How to Clean Up Flood Damage Safely
Flooding of your home can come from either inside problems:
- Burst pipes
- Sewage backups caused by broken drainage tiles or tree roots
- Sump pump failures
Or external sources:
- Leaking foundation
- Heavy rain conditions with inadequate drainage
- Overflowing sewers, creeks, or rivers
Whatever the source, home flooding can generate many challenges for your home, belongings, and family. Being prepared with knowledge on how to effectively and safely clean up flood damage can make a significant difference in how you cope with and recover from such disasters. Taking the proper steps can help you reduce health risks and even limit the extent of property damage.
Taking Safety Precautions for Flood Damage Cleanup
Water that streams across streets and into your home from flooded rivers and roadways often contains harmful oils, bacteria, and all sorts of contaminants – including untreated sewage. The Institute of Inspection Cleaning and Restoration Certification (IICRC) sets standards for quality and procedures throughout the restoration and cleaning industry. These standards include health and safety guidelines to be considered when undertaking a flood cleanup effort.
First – Drying Out
Taking appropriate precautions when recovering from flood damage can limit your exposure to safety and health hazards.
- When entering any flooded property, including your home – use extreme caution. Structures can be weakened significantly when saturated with water, including flooring and wall supports. Power is an additional consideration. Make sure all electrical power is off in the facility to avoid shock hazards. Check that any fuel sources such as natural gas or propane are shut off. In some areas, animals or reptiles may be hiding or seeking drier environments in your home. Be careful when moving furniture or belongings to avoid potential harm from such undesirable elements.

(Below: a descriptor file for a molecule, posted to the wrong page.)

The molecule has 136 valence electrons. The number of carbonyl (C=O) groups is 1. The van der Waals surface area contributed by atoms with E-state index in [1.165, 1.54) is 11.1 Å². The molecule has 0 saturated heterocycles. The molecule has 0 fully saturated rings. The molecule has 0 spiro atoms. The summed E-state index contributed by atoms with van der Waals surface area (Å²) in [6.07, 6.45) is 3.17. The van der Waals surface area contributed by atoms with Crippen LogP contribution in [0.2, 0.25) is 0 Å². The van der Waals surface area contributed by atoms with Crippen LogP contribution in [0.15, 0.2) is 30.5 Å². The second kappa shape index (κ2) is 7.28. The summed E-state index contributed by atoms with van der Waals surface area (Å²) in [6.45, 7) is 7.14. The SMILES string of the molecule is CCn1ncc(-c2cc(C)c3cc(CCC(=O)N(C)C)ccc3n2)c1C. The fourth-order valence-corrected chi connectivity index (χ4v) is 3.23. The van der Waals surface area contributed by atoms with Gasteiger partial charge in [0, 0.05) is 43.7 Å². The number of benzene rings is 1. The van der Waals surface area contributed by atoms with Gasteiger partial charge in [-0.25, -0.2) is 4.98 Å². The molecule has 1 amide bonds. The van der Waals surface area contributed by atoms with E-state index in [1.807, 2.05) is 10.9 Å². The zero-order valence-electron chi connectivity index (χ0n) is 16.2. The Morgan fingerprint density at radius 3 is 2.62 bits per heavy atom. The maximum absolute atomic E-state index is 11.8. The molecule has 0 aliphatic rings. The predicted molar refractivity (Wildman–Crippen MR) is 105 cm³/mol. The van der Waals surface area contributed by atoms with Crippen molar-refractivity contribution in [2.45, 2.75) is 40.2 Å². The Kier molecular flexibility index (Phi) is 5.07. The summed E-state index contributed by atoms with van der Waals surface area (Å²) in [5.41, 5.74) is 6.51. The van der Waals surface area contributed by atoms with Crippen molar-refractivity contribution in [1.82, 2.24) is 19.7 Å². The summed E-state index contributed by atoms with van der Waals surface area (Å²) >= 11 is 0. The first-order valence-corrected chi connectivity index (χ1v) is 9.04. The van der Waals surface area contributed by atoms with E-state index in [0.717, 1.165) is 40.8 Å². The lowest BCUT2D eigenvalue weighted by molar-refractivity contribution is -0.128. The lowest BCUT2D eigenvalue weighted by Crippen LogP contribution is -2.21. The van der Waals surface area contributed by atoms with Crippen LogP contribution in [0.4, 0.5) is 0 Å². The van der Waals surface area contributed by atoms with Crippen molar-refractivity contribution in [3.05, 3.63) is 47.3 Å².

- Expose potential pockets of moisture. Remove affected materials such as base molding, saturated wall panels, and insulation. This should be done for all materials from 10-15 inches above the waterline and below.
- Dispose of all items that could be contaminated that cannot be thoroughly cleaned. Items that fit into this category include bedding – mattresses, pillows, and box springs – drywall, carpet and padding, and generally most porous materials that have been subjected to floodwaters.
- Some possessions such as clothing and other fabrics can usually be salvaged. Clean them thoroughly with machine washing that includes hot-water soaking for a period of 10 minutes, using detergent to remove stains and contaminants.
- Even flooring materials such as hardwood, vinyl flooring, and laminates should be removed to allow drying, cleaning, and sanitizing of underlayment or subfloor materials. Removal of these coverings allows for effective drying and the prevention of harmful molds.
- Dry and ventilate! One of the most important goals in the cleanup of flood damage is the prevention of mold growth. Drywall, particleboard, and paper-based materials are perfect hosts for mold, especially in warm temperatures. Use fans and open windows to keep air moving and facilitate drying.
Safely Cleaning Up from Flood Damage
homeowners may find that post-flood cleaning is more effectively and safely done by professionals.